My First Floatation Spa

Four years ago RBJ and I travelled to Jordan and ended our trip with three days in the Dead Sea (see post: Floating in the Dead Sea). It was there that I first experienced the incredible surreal-ness of floating. However I wasn’t aware until recently that the experience of floatation, along with all of the physical and mental benefits that go with it, is available right here on my door step in London.

Floatworks in Vauxhall is one of a growing number of floatation spas in the UK. It is owned by two ex-city workers who themselves enjoyed the benefits of floatation so much that when the opportunity arose last year they decided to open their own salon. I was invited by the team at Floatworks to try a 1 hour float session last week. Totally unsure what to expect I curiously accepted and went along last week to check it out.

The Floatworks salon is nestled in among the flats in St George Wharf, Vauxhall

I arrived to a warm welcome and the calming smells of aromatherapy oils. I was given a run through of what to expect from the session from the manager and then was shown to a private room which contained a shower and a floatation pod. I don’t know what I expected from the pod but basically it is a large white rounded tank with psychedelic lighting inside and a lid that pulls down over it. It was full of warm whirring water that is heated to body temperature and contains vast quantities of epsom salts to make you float (525kg per pod to be exact!) As instructed, I got undressed, showered, put Vaseline over a few blisters I had on my feet (to stop them stinging in the water) and put in earplugs which were provided by Floatworks. I then climbed into the tank to start my session.

The i-sopod is the largest floatation pod currently on the market

I have to be honest that as I climbed into the tank I did feel a bit daft – the very concept of lying in warm water for an hour floating as being any form of therapy felt a bit bizarre. I didn’t immediately feel the buoyancy either, however I quick realised that I couldn’t push my bum down to sit on the bottom of the tank so the salts were definitely taking effect! I lay back, with my hands up by my head and once I got used to the feeling of laying there, I pulled the lid down and dimmed the light.

At first I found myself lying in the pod feeling really restless. My mind was struggling to switch off and I began to slightly dread how slow the next hour would go. I also initially felt a little bit dizzy and disorientated and had to play around with the lights and the way I lay for a few minutes. However I soon felt my limbs and neck relax as I started to trust that the salts would support them and I got used to the feeling of floating. 

I then decided to try some of the mindfulness techniques I had been told by the manager – the main one being to slow my breathing and to really focus on my breath. I don’t know what or when it happened but clearly a switch flicked in my head when I started doing this and my mind was able to tune out. All I remember was that suddenly before I knew it, the calming music came back on meaning I only had ten minutes of my session remaining. At first I questioned whether I had actually fallen asleep but I am pretty sure that I didn’t! Either way, clearly the pod did have a very calming effect on my mind and body.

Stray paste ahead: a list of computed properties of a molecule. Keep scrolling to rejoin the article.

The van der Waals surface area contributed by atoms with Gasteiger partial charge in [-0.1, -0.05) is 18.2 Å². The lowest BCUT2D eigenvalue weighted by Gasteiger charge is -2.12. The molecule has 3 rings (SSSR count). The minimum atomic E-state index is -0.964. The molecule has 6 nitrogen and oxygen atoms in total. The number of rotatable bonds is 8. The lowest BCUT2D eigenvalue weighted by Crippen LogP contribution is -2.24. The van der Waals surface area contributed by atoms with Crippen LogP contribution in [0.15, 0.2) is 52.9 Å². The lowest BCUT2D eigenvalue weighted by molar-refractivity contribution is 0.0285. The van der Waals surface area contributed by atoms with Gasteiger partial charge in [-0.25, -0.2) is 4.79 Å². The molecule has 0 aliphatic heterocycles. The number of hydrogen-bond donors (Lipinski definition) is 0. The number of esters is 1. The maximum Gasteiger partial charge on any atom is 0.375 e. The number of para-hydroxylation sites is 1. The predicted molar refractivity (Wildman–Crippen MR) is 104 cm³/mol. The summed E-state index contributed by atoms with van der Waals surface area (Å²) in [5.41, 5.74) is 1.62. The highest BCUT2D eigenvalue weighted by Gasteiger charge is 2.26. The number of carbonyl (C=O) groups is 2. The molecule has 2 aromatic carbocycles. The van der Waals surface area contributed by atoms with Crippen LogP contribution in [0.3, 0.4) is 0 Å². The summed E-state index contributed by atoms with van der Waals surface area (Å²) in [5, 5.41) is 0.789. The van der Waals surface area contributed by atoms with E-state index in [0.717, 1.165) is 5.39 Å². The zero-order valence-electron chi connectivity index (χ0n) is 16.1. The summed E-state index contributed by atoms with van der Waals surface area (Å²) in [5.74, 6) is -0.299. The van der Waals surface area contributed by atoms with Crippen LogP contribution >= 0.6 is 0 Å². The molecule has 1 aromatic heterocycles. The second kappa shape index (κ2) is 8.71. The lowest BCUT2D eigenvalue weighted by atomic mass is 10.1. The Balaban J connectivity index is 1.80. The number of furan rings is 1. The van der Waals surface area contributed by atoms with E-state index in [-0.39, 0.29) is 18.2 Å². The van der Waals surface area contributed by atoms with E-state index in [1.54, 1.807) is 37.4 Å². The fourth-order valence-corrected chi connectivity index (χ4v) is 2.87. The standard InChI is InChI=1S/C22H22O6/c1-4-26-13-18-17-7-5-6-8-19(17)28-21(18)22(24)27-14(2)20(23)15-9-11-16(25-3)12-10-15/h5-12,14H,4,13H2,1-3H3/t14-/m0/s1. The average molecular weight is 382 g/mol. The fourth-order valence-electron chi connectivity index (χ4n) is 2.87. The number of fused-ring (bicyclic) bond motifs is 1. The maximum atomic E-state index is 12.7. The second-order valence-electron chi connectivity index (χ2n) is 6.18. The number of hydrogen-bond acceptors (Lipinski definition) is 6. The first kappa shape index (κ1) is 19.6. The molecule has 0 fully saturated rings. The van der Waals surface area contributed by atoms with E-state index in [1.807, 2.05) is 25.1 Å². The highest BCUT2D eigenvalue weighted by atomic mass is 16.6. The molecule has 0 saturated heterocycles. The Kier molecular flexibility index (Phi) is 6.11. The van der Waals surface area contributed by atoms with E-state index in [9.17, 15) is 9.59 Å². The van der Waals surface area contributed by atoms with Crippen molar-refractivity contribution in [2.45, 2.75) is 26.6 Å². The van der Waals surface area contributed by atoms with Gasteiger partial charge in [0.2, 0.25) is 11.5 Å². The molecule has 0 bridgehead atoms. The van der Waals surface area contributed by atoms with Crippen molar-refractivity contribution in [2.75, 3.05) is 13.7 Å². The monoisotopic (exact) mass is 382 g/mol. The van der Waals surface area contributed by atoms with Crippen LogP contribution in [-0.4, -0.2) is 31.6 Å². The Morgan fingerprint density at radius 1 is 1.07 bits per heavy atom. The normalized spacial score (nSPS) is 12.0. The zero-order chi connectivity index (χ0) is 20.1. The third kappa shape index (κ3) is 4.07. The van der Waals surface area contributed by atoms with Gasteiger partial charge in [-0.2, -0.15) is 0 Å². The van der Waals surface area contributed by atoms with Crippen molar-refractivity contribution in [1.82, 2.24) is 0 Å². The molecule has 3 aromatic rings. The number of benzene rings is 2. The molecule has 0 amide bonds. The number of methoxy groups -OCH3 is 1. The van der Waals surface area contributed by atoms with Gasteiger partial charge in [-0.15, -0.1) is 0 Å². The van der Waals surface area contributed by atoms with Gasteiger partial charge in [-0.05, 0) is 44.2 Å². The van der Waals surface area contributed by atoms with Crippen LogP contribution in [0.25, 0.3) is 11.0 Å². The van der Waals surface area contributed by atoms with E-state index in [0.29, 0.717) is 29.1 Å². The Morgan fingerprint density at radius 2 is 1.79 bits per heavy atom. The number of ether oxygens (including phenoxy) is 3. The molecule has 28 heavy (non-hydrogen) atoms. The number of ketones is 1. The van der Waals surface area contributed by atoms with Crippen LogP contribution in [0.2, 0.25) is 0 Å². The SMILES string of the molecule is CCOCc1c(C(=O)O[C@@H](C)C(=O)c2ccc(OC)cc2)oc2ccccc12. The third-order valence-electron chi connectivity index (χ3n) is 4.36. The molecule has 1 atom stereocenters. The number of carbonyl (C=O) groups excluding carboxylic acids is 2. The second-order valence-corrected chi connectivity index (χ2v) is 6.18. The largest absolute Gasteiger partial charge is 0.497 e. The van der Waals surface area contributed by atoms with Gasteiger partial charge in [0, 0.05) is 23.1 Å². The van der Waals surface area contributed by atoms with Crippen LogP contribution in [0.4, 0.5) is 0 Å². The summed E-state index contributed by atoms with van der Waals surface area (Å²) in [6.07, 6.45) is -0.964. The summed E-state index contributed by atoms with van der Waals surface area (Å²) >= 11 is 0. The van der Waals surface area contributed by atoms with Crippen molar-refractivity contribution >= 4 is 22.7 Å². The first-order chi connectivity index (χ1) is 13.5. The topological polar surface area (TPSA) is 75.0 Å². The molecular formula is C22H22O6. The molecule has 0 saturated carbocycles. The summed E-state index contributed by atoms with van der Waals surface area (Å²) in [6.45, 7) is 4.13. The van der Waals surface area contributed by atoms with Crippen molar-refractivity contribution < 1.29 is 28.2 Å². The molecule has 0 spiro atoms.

After I finished my session I showered, got dressed and was invited to use the “Hollywood room” to dry my hair and then to enjoy a herbal tea in the relaxation room.

A few people have since asked me how I felt being enclosed in the darkness of the pod. This was something I was a bit hesitant about as sometimes I do get claustrophobic in small spaces. When I first saw the pod from the outside, I was pretty sure I would need to keep the lid open. However when lying in it it felt very spacious and airy so I had absolutely no problem pulling the lid closed. Although I will admit that I did test it a few times before I got in to make sure when you closed it it did just push open again and didn’t catch!

So am I a converted floater? Well I can honestly say that I came into the session feeling a bit frazzled from a busy weekend and I left feeling totally zoned and relaxed. As well as the mental benefits I also felt physically that my shoulders, which are normally quite tense from too many hours at a desk, were less hunched – like I had just had a good massage or yoga class. Therefore I can definitely see the appeal if you are struggling to relax/ have a very stressful day to day life or if physically you are carrying a lot of tension/ doing a lot of exercise and want to help your body to recover. 

However for me personally at this moment in my life,  I don’t have a problem switching off or feel particularly tense. I think I get enough zen from doing yoga or having a long bath and would perhaps prefer to spend my money on a massage rather than a float to physically ease any aches and pains. However it’s definitely useful to know about for the future (perhaps to ease my muscles next year when Marathon training ramps up!) and I definitely have some friends who I think might really benefit from it. 


Feeling all sleepy and zen on the tube home

The good news is that if you would like to try a float for yourself, the lovely people at Floatworks have offered SSS readers 15% off using the promo code SPRINGSAUNASWIM (not this is not valid on intro offer, sales, or memberships). I would love to know how any readers get on if they do go along to try it for themselves.

CLEANLINESS: 5/5 The salon and pods themselves felt spotless 

COST: 4/5 A single float is £50 which is pretty pricey however there are lots of intro offers and promotions available on their website.


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